With attention barking it’s best to give them attention before they start asking for it and always give them something else to do in the lounge whilst you want to relax, such as a chew.
I recently had a consultation on Zoom with Hugo who would not stop barking in the evenings every time they sat down for dinner since he was a puppy it was non stop barking, we worked through some of my top Spaniel secrets and she emailed me the next day with this feedback:
“You are the spaniel whisperer! He was absolutely broken by about 8.30pm and we had a calm dinner on the sofa with no woofing and minimal interruptions. Heaven!
“Thanks so much for the session, we both found it really useful and insightful!”
If you are out for long periods of time now that you’re back in the office at work consider using a dog walker or a doggy day care so that your Spaniel can get stimulation throughout the day even when you’re away. Remember it’s important with these that your Spaniel isn’t chasing the ball all day, that they have structure and are using their brain with scheduled reset time.
Frustration can be a contributor too, one of my clients, Hector, developed a habit of barking. He would bark at many things including people. The reason he was frustrated was because he wanted to say hello but the lead was restricting his ability to bounce over, so he would bark. It’s the same feeling as being so close to a really nice chocolate cake and then someone pulling you away!
Because Hector is super cute, and has those puppy dog eyes people can’t walk past without melting, he has learned that barking gets people to say hello so he barks more! I worked with Hector and his owners to help him relearn some manners, and we trained together to get him to be calm and still get to say hello! Once he re learnt that he can still get what he wanted without the barking that’s when everyone could finally enjoy walks again.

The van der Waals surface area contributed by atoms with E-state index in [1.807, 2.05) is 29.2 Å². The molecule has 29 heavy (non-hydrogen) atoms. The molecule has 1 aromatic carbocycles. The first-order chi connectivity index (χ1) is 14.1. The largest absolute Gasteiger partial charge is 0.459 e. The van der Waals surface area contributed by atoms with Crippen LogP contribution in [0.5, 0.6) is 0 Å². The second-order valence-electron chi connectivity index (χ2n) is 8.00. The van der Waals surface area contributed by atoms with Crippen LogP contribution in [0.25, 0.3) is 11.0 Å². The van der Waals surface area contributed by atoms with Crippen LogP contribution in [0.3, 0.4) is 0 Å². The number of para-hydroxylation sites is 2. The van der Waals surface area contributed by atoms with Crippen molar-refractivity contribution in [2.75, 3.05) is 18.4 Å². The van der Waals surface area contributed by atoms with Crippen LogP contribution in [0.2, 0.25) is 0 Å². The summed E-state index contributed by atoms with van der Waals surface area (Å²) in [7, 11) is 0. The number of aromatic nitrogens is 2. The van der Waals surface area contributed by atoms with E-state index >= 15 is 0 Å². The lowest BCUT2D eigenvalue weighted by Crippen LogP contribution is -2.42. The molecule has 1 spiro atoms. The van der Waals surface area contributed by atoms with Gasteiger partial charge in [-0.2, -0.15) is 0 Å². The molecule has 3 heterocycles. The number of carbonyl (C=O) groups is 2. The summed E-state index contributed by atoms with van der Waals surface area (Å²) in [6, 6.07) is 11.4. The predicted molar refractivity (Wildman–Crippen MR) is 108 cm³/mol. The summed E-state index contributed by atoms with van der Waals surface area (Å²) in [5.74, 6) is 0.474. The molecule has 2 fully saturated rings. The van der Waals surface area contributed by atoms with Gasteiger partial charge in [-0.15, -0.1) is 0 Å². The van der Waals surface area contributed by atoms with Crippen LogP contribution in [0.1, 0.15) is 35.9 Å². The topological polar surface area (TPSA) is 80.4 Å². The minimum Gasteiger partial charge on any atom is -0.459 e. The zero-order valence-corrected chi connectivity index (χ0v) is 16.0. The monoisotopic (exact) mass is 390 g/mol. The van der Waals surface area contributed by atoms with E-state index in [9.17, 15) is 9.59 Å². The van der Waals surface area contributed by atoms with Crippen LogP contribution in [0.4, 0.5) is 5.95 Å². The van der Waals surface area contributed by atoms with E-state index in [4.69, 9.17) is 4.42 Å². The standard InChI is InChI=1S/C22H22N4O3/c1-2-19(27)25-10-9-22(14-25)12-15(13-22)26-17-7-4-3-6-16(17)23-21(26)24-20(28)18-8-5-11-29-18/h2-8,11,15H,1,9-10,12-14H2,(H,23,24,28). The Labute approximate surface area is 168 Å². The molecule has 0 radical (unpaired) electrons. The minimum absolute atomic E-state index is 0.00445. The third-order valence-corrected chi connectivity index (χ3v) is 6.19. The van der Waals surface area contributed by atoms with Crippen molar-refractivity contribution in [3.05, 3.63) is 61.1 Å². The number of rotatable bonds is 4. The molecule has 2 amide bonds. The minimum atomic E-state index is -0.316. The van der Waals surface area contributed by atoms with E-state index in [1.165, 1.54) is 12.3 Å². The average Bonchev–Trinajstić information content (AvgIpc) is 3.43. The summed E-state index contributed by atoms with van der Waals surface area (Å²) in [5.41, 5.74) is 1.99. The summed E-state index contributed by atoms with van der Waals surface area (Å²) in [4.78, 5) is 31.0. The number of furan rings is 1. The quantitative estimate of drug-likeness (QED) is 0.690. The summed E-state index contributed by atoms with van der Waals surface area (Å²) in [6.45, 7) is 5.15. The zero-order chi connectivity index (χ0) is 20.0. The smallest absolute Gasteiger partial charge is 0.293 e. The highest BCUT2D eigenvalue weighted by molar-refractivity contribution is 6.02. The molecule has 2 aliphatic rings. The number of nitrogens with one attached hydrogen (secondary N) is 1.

Another trigger for excessive barking can be when your Spaniel is being territorial, this is a common one for the garden. Your dog might be barking because they are assuming that everyone is an intruder.
Your first action might be to scold them with a ‘no’ but by doing this you could actually be reinforcing the behaviour because you’re giving it attention. Instead we need to try to prevent the barking so that they don’t get to rehearse it.
One of the things I sometimes do with my boys with garden barking is keeping them on a lead when we are outside to prevent rehearsal. This is because as soon as they run down the garden barking and get an adrenaline hit they will do it more often! An adrenaline hit is like drinking a can of red bull, it’s an energy boost for your dog and they feel like they like it, but actually it’s causing them and you more stress.
So if your dog literally races outside like Mo Farah as soon as the doors open it might be a good idea to try this to change the behaviour, so pop them on a lead and throw some treats on the ground to get their nose down so they don’t run around barking.